Academic journal article Indian Journal of Psychological Medicine

Childhood Disintegrative Disorder as a Complication of Chicken Pox

Academic journal article Indian Journal of Psychological Medicine

Childhood Disintegrative Disorder as a Complication of Chicken Pox

Article excerpt

Byline: Jitendra. Verma, Satyakam. Mohapatra

Childhood disintegrative disorder (CDD) is characterized by late onset (>3 years of age) of developmental delays in language, social function and motor skills. Commonly there is no antecedent physical disorder leading to childhood disintegrative disorder. The present case report describes a child who developed childhood disintegrative disorder at the age of 6 years after an episode of chicken pox.

Introduction

CDD, also known as Heller's syndrome or disintegrative psychosis, is a rare condition (1.7 cases per 100,000) [sup][1] characterised by late onset (>3 years of age) of developmental delays in language, social function and motor skills. It is grouped with the pervasive developmental disorders (PDDs) and is related to the better known and more common disorder of autism. Although recognised for many years, research on this condition is less advanced than that in autism. Commonly there is no antecedent physical disorder leading to CDD. The present case report describes a child who developed CDD at the age of 6 years after an episode of chicken pox.

Case Report

Master D, 8 years and 1 month old child, was admitted with chief complaints of hyperactivity, increased talkativeness and no social reciprocity since last 2 years. It was first continuous episode of illness precipitating after an episode of chicken pox. History of present illness revealed an episode of fever with rash, diagnosed to be chicken pox for a period of 15 days about 2 years ago. After 15 days of asymptomatic period, the patient developed fearfulness, decreased social interaction and decreased speech production for next 2 months. After this, gradually patient developed new symptoms - continuous irrelevant speech, verbal stereotypy, markedly increased motor activity, no social and emotional reciprocity, no eye to eye contact, decreased performance in activities of self help. Sleep of patient was normal. The above mentioned symptoms developed within a period of 1 month and were stable after that. Antenatal, natal, postnatal and period of infancy revealed no abnormality. Developmental history revealed normal development of child till the onset of chicken pox. He was average in studies. He had normal interaction with his family member and peer group. He had no history of any physical or psychiatric illness in the past. There was no family history of any neuropsychiatric illness. On physical examination, no abnormality, including any neurological sign was detected. MRI of brain showed no abnormality. Electroencephalogram (EEG) showed occasional bursts of spike and sharp wave discharges, though clinically there was no evidence of seizure disorder.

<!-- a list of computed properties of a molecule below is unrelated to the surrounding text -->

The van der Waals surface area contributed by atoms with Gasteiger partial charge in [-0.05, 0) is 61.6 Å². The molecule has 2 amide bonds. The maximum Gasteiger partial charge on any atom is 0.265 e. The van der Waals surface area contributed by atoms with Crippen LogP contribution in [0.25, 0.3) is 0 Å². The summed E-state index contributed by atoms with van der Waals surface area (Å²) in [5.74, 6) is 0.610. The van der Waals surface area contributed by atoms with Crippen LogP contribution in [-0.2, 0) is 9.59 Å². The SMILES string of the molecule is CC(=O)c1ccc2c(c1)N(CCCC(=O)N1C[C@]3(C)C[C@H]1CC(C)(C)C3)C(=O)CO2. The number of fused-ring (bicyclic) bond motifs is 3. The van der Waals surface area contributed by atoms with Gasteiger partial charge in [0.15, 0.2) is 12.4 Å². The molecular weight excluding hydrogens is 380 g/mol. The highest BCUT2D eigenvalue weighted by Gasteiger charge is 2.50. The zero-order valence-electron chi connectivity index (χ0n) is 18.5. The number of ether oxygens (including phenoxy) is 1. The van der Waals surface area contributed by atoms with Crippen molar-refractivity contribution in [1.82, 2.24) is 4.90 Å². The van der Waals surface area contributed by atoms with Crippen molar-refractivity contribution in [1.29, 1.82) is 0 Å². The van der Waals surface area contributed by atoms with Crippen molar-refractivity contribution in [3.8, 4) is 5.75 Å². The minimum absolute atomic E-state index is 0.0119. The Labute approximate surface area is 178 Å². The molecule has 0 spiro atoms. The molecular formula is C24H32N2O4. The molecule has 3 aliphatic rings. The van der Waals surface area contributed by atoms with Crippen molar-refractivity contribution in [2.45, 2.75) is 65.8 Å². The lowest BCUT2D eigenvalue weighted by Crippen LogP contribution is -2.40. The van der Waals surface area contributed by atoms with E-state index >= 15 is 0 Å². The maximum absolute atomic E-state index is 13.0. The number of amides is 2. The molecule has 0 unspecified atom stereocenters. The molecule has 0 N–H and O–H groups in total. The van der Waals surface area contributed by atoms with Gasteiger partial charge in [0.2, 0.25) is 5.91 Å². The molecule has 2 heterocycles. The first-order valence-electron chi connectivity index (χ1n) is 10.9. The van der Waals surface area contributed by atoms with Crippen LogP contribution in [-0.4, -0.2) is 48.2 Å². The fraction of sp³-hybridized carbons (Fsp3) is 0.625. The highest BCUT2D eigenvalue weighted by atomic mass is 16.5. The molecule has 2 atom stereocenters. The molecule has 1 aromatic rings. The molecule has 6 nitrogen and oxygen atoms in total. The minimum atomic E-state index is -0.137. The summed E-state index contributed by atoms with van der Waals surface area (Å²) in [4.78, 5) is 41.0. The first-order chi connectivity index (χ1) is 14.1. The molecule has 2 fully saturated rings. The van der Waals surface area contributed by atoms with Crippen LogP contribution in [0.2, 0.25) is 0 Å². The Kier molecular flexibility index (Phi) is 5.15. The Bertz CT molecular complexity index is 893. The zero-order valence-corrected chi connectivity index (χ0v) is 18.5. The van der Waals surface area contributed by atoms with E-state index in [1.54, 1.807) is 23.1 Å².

In the ward, child would remain hyperactive most of the time and would run here and there without any purpose. He had to be restrained in the lap of parents to be controlled. He would not show any interest in the surrounding and people around. He would not show any regard to presence or absence of his parents. When someone would try to talk to him, he would not make eye to eye contact and would continuously utter irrelevant things. …

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